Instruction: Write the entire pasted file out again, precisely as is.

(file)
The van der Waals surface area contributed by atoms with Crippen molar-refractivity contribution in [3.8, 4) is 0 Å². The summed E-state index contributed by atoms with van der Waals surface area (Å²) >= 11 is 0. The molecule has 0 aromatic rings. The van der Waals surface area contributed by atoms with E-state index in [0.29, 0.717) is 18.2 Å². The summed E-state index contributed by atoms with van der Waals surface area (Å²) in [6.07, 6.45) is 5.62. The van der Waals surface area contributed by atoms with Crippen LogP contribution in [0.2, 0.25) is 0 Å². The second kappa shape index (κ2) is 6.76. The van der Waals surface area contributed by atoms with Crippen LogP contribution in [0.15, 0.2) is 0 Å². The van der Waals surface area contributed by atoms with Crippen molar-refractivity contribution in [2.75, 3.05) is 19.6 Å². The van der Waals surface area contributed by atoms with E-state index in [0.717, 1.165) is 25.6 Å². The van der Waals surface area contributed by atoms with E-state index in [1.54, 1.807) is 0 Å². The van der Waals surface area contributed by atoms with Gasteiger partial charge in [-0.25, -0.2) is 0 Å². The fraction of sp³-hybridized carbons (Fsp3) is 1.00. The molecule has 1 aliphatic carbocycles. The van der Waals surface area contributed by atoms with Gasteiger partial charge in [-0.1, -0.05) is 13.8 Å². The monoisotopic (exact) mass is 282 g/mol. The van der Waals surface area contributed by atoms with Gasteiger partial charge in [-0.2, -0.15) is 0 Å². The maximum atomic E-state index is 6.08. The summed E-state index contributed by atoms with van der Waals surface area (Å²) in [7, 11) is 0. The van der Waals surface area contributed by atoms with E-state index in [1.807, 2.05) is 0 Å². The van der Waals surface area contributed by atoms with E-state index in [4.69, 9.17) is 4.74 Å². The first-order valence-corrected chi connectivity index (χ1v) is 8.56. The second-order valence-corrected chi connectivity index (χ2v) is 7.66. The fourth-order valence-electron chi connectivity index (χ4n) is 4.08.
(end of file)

The van der Waals surface area contributed by atoms with Crippen molar-refractivity contribution in [3.8, 4) is 0 Å². The summed E-state index contributed by atoms with van der Waals surface area (Å²) >= 11 is 0. The molecule has 0 aromatic rings. The van der Waals surface area contributed by atoms with E-state index in [0.29, 0.717) is 18.2 Å². The summed E-state index contributed by atoms with van der Waals surface area (Å²) in [6.07, 6.45) is 5.62. The van der Waals surface area contributed by atoms with Crippen LogP contribution in [0.2, 0.25) is 0 Å². The second kappa shape index (κ2) is 6.76. The van der Waals surface area contributed by atoms with Crippen LogP contribution in [0.15, 0.2) is 0 Å². The van der Waals surface area contributed by atoms with Crippen molar-refractivity contribution in [2.75, 3.05) is 19.6 Å². The van der Waals surface area contributed by atoms with E-state index in [0.717, 1.165) is 25.6 Å². The van der Waals surface area contributed by atoms with E-state index in [1.54, 1.807) is 0 Å². The van der Waals surface area contributed by atoms with Gasteiger partial charge in [-0.25, -0.2) is 0 Å². The fraction of sp³-hybridized carbons (Fsp3) is 1.00. The molecule has 1 aliphatic carbocycles. The van der Waals surface area contributed by atoms with Gasteiger partial charge in [-0.1, -0.05) is 13.8 Å². The monoisotopic (exact) mass is 282 g/mol. The van der Waals surface area contributed by atoms with Gasteiger partial charge in [-0.2, -0.15) is 0 Å². The maximum atomic E-state index is 6.08. The summed E-state index contributed by atoms with van der Waals surface area (Å²) in [7, 11) is 0. The van der Waals surface area contributed by atoms with E-state index in [1.807, 2.05) is 0 Å². The van der Waals surface area contributed by atoms with E-state index in [4.69, 9.17) is 4.74 Å². The first-order valence-corrected chi connectivity index (χ1v) is 8.56. The second-order valence-corrected chi connectivity index (χ2v) is 7.66. The fourth-order valence-electron chi connectivity index (χ4n) is 4.08.